Can acupuncture help sleep onset insomnia?
Acupuncture for the treatment of sleep onset insomnia is one of the modalities that is still up and coming in the US; even though the therapy itself dates back a couple of thousand of years.
I have talked about how acupuncture and other natural modalities can help heal sleep onset insomnia in a previous article.
Common treatments for sleep onset insomnia
Medication is commonly used for sleep onset insomnia. In addition, melatonin supplementation is often utilized to help patients fall asleep easier (Zwart, Smits, Egberts, Rademaker, & van Geijlswijk, 2018).
In patients with hormonal imbalances, hormone replacement therapy is useful, as progesterone supplementation can often help resolve insomnia (Siebern, Suh & Nowakowski, 2012).
Sleep hygiene, sleep restriction, stimulus control, and relaxation training can each be used independently, or together as in CBT-I, which can also help with sleep onset insomnia (Siebern, Suh & Nowakowski, 2012).
A multitude of nutritional supplements besides melatonin can also be used to help with sleep onset insomnia, such as magnesium, zinc, GABA, l-theanine and B vitamins (Rondaneli, Opizzi, Monteferario, Antonielo, Mani & Klersy, 2014; Kim, Jo, Hong, Han & Suh, 2019).
Biomedical considerations for sleep onset insomnia
Sleep onset insomnia may be associated with other disorders such as anxiety, perimenopause, and gut issues. Some of the biomarkers to consider getting tested for are the following:
- hormone testing for progesterone, estrogen, testosterone and FSH; another possibility for hormones testing is the hormone mapping which looks at progesterone, estrogen and LH over an entire month
- urine neurotransmitter testing that looks at serotonin, GABA, dopamine, epinephrine, norepinephrine, and glutamate
- Thyroid testing, such as TSH, free T4, free T3, reverse T3, and thyroid antibodies
- saliva cortisol levels measured four times throughout the day to assess the hypothalamic–pituitary–adrenal axis health
- stool analysis to look at beneficial bacteria levels and possible harmful bacteria, parasites that create inflammation in the gut and affect neurotransmitter production; in addition food sensitivity testing can also be beneficial
- saliva melatonin levels
- B vitamin levels
- MTHFR genetic testing; homocysteine and methylmalonic acid to assess methylation
Community resources for insomnia
When insomnia strikes and people can’t sleep for a few nights in a row, they typically end up in the emergency room. Before the insomnia gets to such severity, looking for various practitioner to help you get to the root if this type of insomnia is highly recommended.
Here are some of the practitioners to visit and how to find them:
- look for an accredited sleep center in your area; the sleep medicine doctor will assess your case and also order a sleep study to rule out sleep apnea, restless leg syndrome and other sleep disorders: http://sleepeducation.org/find-a-facility
- find a licensed acupuncturist and/or herbalist to help you heal your insomnia: https://directory.nccaom.org
- work with a certified functional medicine practitioner to help you look into hormones, neurotransmitters, gut issues, cortisol levels and more: https://www.ifm.org/find-a-practitioner/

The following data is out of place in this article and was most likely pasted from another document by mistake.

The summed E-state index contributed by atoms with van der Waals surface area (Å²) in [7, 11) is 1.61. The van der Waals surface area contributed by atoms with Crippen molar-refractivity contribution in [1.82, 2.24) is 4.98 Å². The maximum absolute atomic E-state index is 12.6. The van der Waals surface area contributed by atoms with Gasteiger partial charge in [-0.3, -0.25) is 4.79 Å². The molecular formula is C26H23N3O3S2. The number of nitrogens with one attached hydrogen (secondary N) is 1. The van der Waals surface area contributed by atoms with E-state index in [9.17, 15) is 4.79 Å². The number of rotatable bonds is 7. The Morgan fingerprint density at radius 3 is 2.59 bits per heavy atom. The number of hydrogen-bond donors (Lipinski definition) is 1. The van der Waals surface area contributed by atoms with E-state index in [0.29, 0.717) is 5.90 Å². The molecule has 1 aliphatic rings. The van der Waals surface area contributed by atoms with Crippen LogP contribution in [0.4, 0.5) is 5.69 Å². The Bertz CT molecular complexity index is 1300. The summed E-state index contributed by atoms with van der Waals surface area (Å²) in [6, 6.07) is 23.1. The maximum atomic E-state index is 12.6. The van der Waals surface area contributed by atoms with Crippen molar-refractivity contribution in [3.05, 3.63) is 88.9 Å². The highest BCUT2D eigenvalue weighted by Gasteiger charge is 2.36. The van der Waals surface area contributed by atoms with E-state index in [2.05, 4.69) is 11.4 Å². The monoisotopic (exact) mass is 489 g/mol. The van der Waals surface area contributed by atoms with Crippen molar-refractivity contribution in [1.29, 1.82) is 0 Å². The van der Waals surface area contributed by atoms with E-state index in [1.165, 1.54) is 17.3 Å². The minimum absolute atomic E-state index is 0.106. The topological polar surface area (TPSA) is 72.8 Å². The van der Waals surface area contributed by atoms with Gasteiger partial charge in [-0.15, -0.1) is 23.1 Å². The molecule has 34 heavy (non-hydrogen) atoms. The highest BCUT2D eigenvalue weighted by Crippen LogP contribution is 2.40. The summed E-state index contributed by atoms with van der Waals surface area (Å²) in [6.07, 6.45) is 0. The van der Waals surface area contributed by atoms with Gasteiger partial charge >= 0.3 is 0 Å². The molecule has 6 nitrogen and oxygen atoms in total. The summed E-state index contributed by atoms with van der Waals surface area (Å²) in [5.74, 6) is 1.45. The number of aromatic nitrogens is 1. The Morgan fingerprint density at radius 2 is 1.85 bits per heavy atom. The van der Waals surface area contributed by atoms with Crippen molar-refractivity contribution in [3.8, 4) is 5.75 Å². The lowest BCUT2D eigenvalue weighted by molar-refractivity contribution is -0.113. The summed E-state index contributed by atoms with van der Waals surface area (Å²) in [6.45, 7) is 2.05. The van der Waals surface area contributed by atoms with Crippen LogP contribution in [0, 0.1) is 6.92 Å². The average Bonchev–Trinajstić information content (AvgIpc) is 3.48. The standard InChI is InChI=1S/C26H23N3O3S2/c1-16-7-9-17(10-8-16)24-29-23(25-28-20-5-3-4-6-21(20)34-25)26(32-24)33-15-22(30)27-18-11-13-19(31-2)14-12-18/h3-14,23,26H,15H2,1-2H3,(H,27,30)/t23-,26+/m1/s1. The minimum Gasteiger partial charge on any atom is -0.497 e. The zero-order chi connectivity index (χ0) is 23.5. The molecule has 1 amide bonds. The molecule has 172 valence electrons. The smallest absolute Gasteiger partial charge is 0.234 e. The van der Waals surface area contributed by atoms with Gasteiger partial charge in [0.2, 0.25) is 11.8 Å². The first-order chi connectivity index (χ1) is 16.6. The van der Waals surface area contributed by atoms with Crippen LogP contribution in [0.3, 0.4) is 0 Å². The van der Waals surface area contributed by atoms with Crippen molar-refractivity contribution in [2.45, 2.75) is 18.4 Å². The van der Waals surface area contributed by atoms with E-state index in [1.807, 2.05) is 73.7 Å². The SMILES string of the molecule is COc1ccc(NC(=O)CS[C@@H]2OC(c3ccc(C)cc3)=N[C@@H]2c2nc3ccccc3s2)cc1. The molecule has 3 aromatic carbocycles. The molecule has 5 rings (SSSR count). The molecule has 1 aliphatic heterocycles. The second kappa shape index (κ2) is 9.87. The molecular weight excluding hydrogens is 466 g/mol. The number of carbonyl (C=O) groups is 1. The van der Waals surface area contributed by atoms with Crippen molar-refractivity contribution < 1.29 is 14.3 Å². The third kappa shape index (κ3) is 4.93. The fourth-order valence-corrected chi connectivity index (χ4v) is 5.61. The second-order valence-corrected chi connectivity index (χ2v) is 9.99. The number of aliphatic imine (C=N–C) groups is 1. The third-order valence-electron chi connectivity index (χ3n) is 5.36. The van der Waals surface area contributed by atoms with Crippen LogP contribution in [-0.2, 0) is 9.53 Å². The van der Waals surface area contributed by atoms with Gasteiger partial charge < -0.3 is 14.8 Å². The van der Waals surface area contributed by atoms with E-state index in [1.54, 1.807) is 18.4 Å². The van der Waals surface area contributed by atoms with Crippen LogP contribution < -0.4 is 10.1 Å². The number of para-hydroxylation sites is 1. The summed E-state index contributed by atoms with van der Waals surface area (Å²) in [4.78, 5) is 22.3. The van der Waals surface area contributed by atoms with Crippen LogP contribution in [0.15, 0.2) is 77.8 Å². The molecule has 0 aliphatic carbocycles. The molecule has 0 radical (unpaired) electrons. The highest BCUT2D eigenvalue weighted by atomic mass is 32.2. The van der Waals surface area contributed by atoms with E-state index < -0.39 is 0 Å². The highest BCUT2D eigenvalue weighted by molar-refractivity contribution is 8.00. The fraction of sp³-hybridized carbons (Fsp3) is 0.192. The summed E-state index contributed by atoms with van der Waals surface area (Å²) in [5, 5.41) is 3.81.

- find a somatic psychotherapist to help you soothe the anxiety and teach you mindfulness tools to help you fall asleep easier: https://www.psychologytoday.com/us/therapists
Can I heal from sleep onset insomnia?
Based on my clinical experience, patients with sleep onset insomnia tend to recover faster than patients with maintenance sleep insomnia.
If you choose acupuncture and Chinese medicine as a method of healing for your insomnia, know that most patients with chronic insomnia require three months of weekly acupuncture to fully recover and a smaller portion of patients take longer to fully recover.
For example, the perimenopausal women may recover in as little as three months, however they require at least monthly maintenance until they reach menopause to maintain the results.
Sleep onset insomnia can be successfully treated with acupuncture and Chinese medicine over a period of three months, or longer in certain patients.
An integrative approach is recommended as insomnia can be complex and stubborn to treat. Read Acupuncture and Chinese Medicine Treatments for Sleep Onset Insomnia.
Kim, S., Jo, K., Hong, K. B., Han, S. H., & Suh, H. J. (2019). GABA and l-theanine mixture decreases sleep latency and improves NREM sleep. Pharmaceutical biology, 57(1), 65-73.
Rondaneli M, Opizzi A, Monteferario F, Antonielo N, Mani R, Klersy C. (2014). Efficacy of 8-weeks treatment with a food supplement (melatonin, magnesium, zinc conveyed by pear pulp) on quality of sleep and morning alertness in primary insomnia elderly: double-blind, placebo-controlled clinical trial. Giornale di gerontologia. 59(1), 46‐56
Siebern, A. T., Suh, S., & Nowakowski, S. (2012). Non-pharmacological treatment of insomnia. Neurotherapeutics : the journal of the American Society for Experimental NeuroTherapeutics, 9(4), 717-27.
Wing-Fai Yeung, Chung, K., Poon, M. M., Fiona Yan-Yee Ho, Shi-Ping, Z., Zhang-Jin, Z., Vivian, W. T. (2012). Prescription of chinese herbal medicine and selection of acupoints in pattern-based traditional chinese medicine treatment for insomnia: A systematic review. Evidence – Based Complementary and Alternative Medicine, 2012 doi:http://dx.doi.org.pacificcollege.idm.oclc.org/10.1155/2012/902578
Zwart, T. C., Smits, M. G., Egberts, T., Rademaker, C., & van Geijlswijk, I. M. (2018). Long-Term Melatonin Therapy for Adolescents and Young Adults with Chronic Sleep Onset Insomnia and Late Melatonin Onset: Evaluation of Sleep Quality, Chronotype, and Lifestyle Factors Compared to Age-Related Randomly Selected Population Cohorts. Healthcare (Basel, Switzerland), 6(1), 23. doi:10.3390/ healthcare6010023